How the US Christian Right Lends Support to Europe’s Anti-LGBTIQ Movement
American activist Brian Brown gave a speech about his ‘hope and optimism’ that US conservatives will join him in supporting Levan Vasadze’s anti-rights agenda in Georgia, reports Sian Norris
The US Christian-right activist Brian Brown spoke in Tbilisi, Georgia, this week to lend his support to the ultra-nationalist Levan Vasadze – a Georgian businessman-turned-politician who has actively participated in anti-LGBTIQ activism and announced his entry into politics in May.
Brown is the president of the US National Organisation for Marriage, as well as the Howard Centre for Family, Religion and Society and the World Congress of Families – an annual networking event for anti-gender activists and political leaders. He is on the board of CitizenGO, a petition platform that rails against “homosexual activist tyranny”, and founder of the conservative rallying platform ActRight.
During a live press conference to support the launch of Vasadze’s ‘Unity, Identity, Hope Movement’, Brown expressed his support for his “dear friend” and warned Georgia against LGBTIQ activism which he claims will “undermine your freedom”, “undermine your church” and “will undermine your country”.
The event took place in advance of Tbilisi’s Pride March For Dignity, due to take place on 5 July. Anti-LGBTIQ forces plan to disrupt the celebrations and Vasadze has demanded that the Government cancel the march to “prevent destabilisation”.
In what can only be interpreted as an implicit threat, Vasadze said that people will arrive to prevent the “anti-Christian and anti-Georgian” activity. Georgia’s ruling party has also called for the march to be cancelled.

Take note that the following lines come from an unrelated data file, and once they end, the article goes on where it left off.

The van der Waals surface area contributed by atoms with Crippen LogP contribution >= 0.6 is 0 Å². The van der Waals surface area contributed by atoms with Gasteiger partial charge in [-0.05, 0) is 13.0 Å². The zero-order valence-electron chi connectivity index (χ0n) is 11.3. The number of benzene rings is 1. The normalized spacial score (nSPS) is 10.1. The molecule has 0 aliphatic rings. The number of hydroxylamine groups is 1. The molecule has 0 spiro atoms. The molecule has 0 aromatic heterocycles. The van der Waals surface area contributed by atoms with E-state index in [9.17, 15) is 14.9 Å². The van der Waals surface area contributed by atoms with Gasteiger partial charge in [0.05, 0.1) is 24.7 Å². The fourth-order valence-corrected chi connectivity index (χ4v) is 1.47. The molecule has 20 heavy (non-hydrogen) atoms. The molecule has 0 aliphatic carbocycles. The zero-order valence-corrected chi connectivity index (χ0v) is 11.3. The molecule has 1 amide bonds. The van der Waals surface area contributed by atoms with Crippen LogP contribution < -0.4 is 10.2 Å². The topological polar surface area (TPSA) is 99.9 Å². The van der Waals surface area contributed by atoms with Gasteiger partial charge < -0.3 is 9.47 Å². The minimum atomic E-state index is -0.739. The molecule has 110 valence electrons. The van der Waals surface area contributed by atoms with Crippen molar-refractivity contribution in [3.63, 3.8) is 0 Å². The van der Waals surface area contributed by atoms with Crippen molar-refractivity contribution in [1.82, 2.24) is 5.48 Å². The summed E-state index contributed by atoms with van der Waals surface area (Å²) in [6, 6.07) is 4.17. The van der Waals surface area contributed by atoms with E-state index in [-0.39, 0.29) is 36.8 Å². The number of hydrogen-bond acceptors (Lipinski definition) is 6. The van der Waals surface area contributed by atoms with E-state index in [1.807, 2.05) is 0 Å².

Brown’s support for Vasadze has raised concerns about US religious-right interference in LGBTIQ rights in Europe. His presence in Georgia, a former Soviet state, is an example of how the US religious-right seeks to spread its anti-gender agenda in the region by working with nationalist and anti-gender politicians and leaders who want to roll-back progress on LGBTIQ and women’s rights.
In his speech, Brown condemned “liberals” – including the billionaire philanthropist George Soros – who he accused of increasingly trying “to use their power and money and wealth to tell countries around the world that they must do what liberalism says they must do”.
His comments ignore how the US far-right and Christian-right have spent $81.3 million on anti-gender causes in Europe between 2009 and 2018. Indeed, Brown’s presence in Georgia is itself an example of outside forces telling Europeans how to behave.
In his intervention, Brown promised to rally support for Vasadze in America, saying that he was “hopeful and optimistic” that he could arrange meetings for him with the right-wing ideologue and Donald Trump’s former campaign manager Steve Bannon – and “potentially President Trump himself”. Bannon is no stranger to promoting anti-gender activism in Europe, with his support for the Dignitatis Humanae Institute in Italy and his attempts to set up ‘The Movement’ to rally together Europe’s right-wing populist leaders.